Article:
Relics of St. John Paul II — who was canonized in April — will visit New York City this weekend as part of a tour that began last month that will several U.S. cities over the next several months. The relics have already been to Boston and Baltimore with Philadelphia the next stop on the weekend of July 19-20.
The relic will be available for public veneration at St. Patrick’s Cathedral in mid-town Manhattan throughout the afternoon on Saturday, July 12, beginning with the noon Mass and again following the 5:30 p.m. vigil Mass. Veneration on Sunday, July 13, will begin following the 10:15 a.m. Mass and conclude following the 5:30 p.m. Mass that will be celebrated by Cardinal Timothy Dolan.
In Philadelphia, at the Cathedral of Saints Peter and Paul, the relic will be available for veneration on Saturday, July 19, from 4:15 p.m. to 5:15 p.m. during the sacrament of penance and reconciliation, and after the 5:15 p.m. anticipated vigil Mass. On Sunday, July 20, at the conclusion of each Mass there will be a blessing with and veneration of the relic. Masses are at 8 a.m., 9:30 a.m., 11 a.m. and 12:30 p.m. (Spanish). At 6:30 p.m. there will be a solemn stational Mass in the basilica, celebrated by Archbishop Charles J. Chaput, O.F.M., Cap.
The relic is similar to one displayed at the April 27 canonization of Pope John Paul in Rome. It consists of a vial of his blood that was entrusted to the Knights of Columbus for the Saint John Paul II National Shrine by his longtime personal secretary Cardinal Stanisław Dziwisz, archbishop of Krakow.
“There was no greater champion of human rights in our lifetime than St. John Paul, who reminded us that those rights begin with religious liberty and the rights of conscience,” said Supreme Knight Carl Anderson. “He did this most memorably in the first year of his papacy when he returned to Poland and brought there the hope of freedom, and and again when he spoke so clearly on behalf of religious freedom at the U.N. in New York.”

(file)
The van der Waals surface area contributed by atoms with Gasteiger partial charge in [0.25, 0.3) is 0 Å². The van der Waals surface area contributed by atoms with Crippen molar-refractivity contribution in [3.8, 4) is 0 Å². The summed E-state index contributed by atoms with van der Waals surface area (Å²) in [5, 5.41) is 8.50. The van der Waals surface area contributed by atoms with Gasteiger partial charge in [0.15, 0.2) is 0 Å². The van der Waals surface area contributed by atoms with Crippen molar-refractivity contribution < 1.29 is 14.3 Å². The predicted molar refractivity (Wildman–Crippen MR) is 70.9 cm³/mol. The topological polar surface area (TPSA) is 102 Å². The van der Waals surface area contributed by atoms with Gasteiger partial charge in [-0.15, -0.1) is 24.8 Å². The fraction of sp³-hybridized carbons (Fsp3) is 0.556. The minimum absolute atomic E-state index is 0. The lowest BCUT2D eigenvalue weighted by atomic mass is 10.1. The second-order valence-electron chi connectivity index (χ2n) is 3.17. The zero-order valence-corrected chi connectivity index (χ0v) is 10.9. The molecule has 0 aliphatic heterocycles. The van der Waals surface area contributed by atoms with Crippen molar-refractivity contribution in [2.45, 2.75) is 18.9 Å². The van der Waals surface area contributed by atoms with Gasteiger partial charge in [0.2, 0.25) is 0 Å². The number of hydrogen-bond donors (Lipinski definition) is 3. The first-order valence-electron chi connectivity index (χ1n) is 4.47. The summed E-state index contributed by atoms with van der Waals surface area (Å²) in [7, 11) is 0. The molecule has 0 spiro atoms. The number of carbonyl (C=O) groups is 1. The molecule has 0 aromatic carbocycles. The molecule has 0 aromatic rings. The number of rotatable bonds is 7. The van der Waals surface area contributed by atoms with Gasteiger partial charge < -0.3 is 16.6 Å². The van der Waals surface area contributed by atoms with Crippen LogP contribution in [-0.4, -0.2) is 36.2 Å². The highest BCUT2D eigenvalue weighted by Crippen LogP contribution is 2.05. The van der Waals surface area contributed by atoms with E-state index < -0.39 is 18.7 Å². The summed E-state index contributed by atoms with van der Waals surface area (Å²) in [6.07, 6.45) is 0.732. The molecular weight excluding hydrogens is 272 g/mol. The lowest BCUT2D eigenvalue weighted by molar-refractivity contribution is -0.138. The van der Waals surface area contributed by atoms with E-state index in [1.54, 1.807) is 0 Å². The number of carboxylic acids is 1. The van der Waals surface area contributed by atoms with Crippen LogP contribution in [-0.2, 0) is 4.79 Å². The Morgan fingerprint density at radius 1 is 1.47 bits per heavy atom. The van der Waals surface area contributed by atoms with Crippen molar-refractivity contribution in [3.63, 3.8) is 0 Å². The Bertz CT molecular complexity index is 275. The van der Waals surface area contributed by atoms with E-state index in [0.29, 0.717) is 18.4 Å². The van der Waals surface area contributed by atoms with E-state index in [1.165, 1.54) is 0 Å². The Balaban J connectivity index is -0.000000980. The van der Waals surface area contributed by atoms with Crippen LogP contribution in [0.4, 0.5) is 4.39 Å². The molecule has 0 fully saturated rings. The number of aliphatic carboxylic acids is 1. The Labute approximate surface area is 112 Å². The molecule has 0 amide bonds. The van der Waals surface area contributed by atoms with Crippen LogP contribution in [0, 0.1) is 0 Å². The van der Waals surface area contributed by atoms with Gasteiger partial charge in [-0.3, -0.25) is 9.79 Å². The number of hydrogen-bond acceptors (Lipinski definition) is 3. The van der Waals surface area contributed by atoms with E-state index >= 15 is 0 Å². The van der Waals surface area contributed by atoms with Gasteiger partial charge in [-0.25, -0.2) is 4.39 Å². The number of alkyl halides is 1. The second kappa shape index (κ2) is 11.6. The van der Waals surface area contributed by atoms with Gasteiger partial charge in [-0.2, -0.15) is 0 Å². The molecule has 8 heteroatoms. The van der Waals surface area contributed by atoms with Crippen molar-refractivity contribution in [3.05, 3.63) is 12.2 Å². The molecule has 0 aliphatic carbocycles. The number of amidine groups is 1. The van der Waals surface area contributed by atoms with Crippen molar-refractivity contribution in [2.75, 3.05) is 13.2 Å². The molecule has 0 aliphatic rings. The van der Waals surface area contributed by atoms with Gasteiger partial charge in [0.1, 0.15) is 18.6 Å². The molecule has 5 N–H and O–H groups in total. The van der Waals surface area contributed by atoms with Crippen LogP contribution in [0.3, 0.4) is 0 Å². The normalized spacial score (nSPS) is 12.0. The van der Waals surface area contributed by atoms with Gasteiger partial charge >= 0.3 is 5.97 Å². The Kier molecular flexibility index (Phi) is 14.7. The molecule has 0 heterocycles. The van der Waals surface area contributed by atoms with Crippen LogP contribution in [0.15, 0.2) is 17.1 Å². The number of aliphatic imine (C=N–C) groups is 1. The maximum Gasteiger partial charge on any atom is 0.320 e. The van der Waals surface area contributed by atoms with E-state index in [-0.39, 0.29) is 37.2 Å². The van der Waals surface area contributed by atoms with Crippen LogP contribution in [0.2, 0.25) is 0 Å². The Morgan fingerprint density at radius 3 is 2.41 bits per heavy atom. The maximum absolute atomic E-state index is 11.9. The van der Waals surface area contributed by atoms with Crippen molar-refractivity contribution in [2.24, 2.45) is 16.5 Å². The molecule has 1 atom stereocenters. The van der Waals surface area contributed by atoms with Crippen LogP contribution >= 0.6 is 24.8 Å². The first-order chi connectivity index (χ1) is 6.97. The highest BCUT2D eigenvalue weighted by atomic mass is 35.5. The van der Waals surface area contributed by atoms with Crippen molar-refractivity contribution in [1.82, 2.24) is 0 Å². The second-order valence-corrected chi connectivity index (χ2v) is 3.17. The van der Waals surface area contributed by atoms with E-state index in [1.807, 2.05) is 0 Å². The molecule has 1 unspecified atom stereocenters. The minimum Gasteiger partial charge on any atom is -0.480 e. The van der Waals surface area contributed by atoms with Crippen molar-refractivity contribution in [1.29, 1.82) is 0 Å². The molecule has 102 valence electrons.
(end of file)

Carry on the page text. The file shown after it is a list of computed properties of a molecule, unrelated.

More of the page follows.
John Paul II’s visits to Poland and his defense of human rights and religious freedom are widely considered key elements in the collapse of Communism in Eastern Europe.
St. John Paul visited the New York area twice as pope, in 1979 and 1995, with Masses celebrated at Yankee Stadium, Central Park, Giants Stadium and Aqueduct Race Track. He addressed the United Nations twice, held a festive audience for young people in Madison Square Garden and was treated to a ticker-tape parade in lower Manhattan. The Mass at Aqueduct was unique in that it was co-sponsored by the Knights, a lay organization, along with the Diocese of Brooklyn.
“St. John Paul spent more time in the United States than any other pope before or since, shaping an entire generation of Catholics here and throughout the world,” said Anderson. “Bringing his relic to communities throughout this country will recall for many Catholics his saintly life, his unswerving commitment to the dignity of every human person, and his emphasis on the call to holiness for each one of us.”
The relic is normally housed at the Saint John Paul II National Shrine, which is administered by the Knights in Washington, D.C. The site was designated a national shrine by the U.S. Conference of Catholic Bishops earlier this year. This summer, it will debut a new 16,000-square-foot, state-of-the art exhibit on John Paul’s life and legacy.
More information is available at http://www.jp2shrine.org